Customers are so excited about the iPhone 6, they’re willing to pay people to wait in line at the Apple Store for them. Sadly, we can’t say the same for the enthusiasm surrounding the Amazon Fire Phone, whose price has just been reduced to a measly $0.99.
The phone, which has been on the market for less than two months, has already decreased nearly $200 in price, Time reports. Amazon Devices’ vice president, Ian Freed, described the news in a press release today:
Fire is now 99 cents with a two-year contract, plus customers get one full year of Prime included. With access to all of the Prime content, Mayday, 32GB of memory and free unlimited cloud storage for photos, plus the exclusive Dynamic Perspective and Firefly features, Fire is another example of the value Amazon delivers to customers.
Citymapper crosses the Atlantic Yesterday AT&T and the MTA announced London-based Citymapper as the winners of this year’s App Quest competition, awarding them the grand prize of $20,000 and an extra $2000 for being the “Wish List App.” Citymapper integrates real-time tracking data across all of New York City’s various transportation methods, including subways, busses, and Citibikes. It also tells users how many calories they’ll burn on their trip, so they can decide whether or not to grab a slice on the way.
We’re still waiting patiently for the long-awaited advent of the Second Avenue subway, an infrastructural punchline since semiconductors were a hot new thing.
But in the meantime, at least we’ve got our smartphones to arrest our sneaky hate spirals. There’s four days left to vote on the entries in the MTA’s AT&T-backed App Quest contest, and the 49 candidates are almost enough to make you forget about all the time you’ve ever spent waiting for the G train.
Grind’s a-growin’ We’re wishing a happy housewarming to exclusive coworking platform Grind, which just opened its second NYC location at 39th and Broadway. The company—whose original NYC location is at 29th and Park—offers talented techies and entrepreneurs a functional, comfortable, caffeine-laced space to do their work, outside the confines of the oppressive corporate world. Grind’s new space boasts 1.5 times the square footage of the original, and hopefully that much more gourmet, eco-friendly, ethically sourced coffee.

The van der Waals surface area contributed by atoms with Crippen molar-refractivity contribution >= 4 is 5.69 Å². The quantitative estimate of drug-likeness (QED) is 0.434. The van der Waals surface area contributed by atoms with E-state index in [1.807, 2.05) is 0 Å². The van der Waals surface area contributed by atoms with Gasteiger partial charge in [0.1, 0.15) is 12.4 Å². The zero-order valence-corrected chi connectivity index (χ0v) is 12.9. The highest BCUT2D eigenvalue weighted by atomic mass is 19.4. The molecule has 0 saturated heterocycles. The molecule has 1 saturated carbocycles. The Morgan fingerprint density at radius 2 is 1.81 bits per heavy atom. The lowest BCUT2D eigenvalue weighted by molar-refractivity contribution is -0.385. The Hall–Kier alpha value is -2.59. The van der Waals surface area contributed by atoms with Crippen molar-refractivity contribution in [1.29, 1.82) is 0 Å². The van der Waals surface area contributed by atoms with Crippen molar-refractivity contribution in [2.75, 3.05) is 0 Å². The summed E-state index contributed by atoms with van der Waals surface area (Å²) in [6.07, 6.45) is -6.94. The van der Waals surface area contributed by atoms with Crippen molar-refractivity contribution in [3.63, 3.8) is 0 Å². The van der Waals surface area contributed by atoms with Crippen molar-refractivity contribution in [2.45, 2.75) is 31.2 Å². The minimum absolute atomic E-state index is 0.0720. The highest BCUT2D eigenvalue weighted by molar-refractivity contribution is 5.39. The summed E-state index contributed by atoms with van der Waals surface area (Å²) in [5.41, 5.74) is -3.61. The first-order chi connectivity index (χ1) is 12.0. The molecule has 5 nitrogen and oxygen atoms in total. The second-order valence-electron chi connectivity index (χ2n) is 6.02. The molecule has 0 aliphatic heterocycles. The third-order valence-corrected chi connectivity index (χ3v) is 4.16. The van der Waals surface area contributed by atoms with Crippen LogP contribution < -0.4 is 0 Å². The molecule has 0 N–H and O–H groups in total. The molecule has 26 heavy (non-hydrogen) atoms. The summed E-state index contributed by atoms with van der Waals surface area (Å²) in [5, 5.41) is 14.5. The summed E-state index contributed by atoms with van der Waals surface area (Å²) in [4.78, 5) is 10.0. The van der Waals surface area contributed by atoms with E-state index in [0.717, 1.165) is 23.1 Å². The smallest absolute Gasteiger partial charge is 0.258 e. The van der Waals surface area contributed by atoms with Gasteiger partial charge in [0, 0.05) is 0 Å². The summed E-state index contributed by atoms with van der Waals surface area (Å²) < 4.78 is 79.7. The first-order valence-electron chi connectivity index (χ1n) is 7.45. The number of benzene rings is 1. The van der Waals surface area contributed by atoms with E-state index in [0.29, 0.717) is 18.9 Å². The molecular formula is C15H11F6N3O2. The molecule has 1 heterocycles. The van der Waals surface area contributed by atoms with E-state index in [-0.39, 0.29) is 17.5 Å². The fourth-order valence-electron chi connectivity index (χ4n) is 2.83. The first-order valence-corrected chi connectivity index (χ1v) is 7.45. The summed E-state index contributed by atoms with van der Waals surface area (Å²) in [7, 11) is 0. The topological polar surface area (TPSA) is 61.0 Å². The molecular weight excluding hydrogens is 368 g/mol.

Baby I Can Drive Your Car
Facebook CEO Mark Zuckerberg embarked on a weeklong whirlwind tour of South Korea yesterday. His meetings include President Park Geun-hye and officials from Samsung, so good thing he packed his suit. [WSJ]
Instagram founder Kevin Systrom spills on how he envisions an Instagram movie: “It’d be superboring, a 30-minute Lifetime special.” At least it would look pretty? [Fast Company]
Yahoo’s checkbook is apparently still open. The company is poking around Qwiki, a New York-based startup that created an app that turns photos, music, and videos into short films. The asking price is a reasonable $50 million. [AllThingsD]
Beginning today, AT&T will roll out 25 solar-powered charging stations across New York for people suffering from a drained cellphone. Now if we can hook up one of these 12.5-foot steel poles to a CitiBike… [New York Times]
The new version of Skype has a Snapchat-like feature. [Digital Trends]
General Motors’ CEO Dan Akerson wants to turn all cars into rolling iPhones capable of automatically scheduling their own oil changes — nevermind the fact that AAA yesterday announced findings that even hands-free devices cause driver distraction.
Mr. Akerson told the totally chill and low-key Chief Executives’ Club of Boston that integrating 4G technology with automobiles is crucial because people spend 2.5 hours per day on their smartphones and tablets, and only 16 hours a week in cars, Reuters reports.
Is the long saga of ‘Who’s Acquiring Waze Today’ finally nearing a finale? The Israeli startup is nearing a deal with Google to be snapped up for a cool $1 billion. [WSJ]
On the heels of reportedly raising $100 million in new funding, Snapchat is ramping up its sales department [TechCrunch]
AT&T is extending its upgrade window from 20 months to two years. [AllThingsD]
Apple is expected to unveil iRadio, Siri, and a revamped iOS at the company’s developer conference, which kicks off today. [CNET]
Speaking of the new iOS7, screenshots of it have supposedly leaked. It’s very flat, but colorful. [9to5Mac]
Your smartphone is useful for more than Bejeweled now that there’s Wifi in many stations, and the MTA is trying to use that connectivity to make your commute better. (Just don’t ask when your train is getting a countdown clock.)
This weekend, techies gathered in Brooklyn at NYU Poly’s MetroTech Center campus for the first official, MTA-approved transit hackathon. Participants threw together a total of 17 submissions judged by authorities like Rachel Haot, General Assembly cofounder Matt Brimer and AT&T New York president Marissa Shorenstein.
Hack Hack Hack Hack It Apart
HopStop, Now With Complaints On Monday, transit app HopStop released its new social app HopStop Live!, which lets users update each other in real time on transit issues and changes. (Because the only thing more fun than dealing with transit issues is hearing other people complain about transit issues.) The app is also designed to create communities around Read More
Employing obscenity in passwords–either for the personal amusement or just to feel alive for once in your sorry life–is a longstanding tradition hearkening back to the AOL dialup days of yore when “b00b!es” was your password of choice. But cellular overlord AT&T has no use for either your filthy mind or adorable nostalgia: as Twitter Read More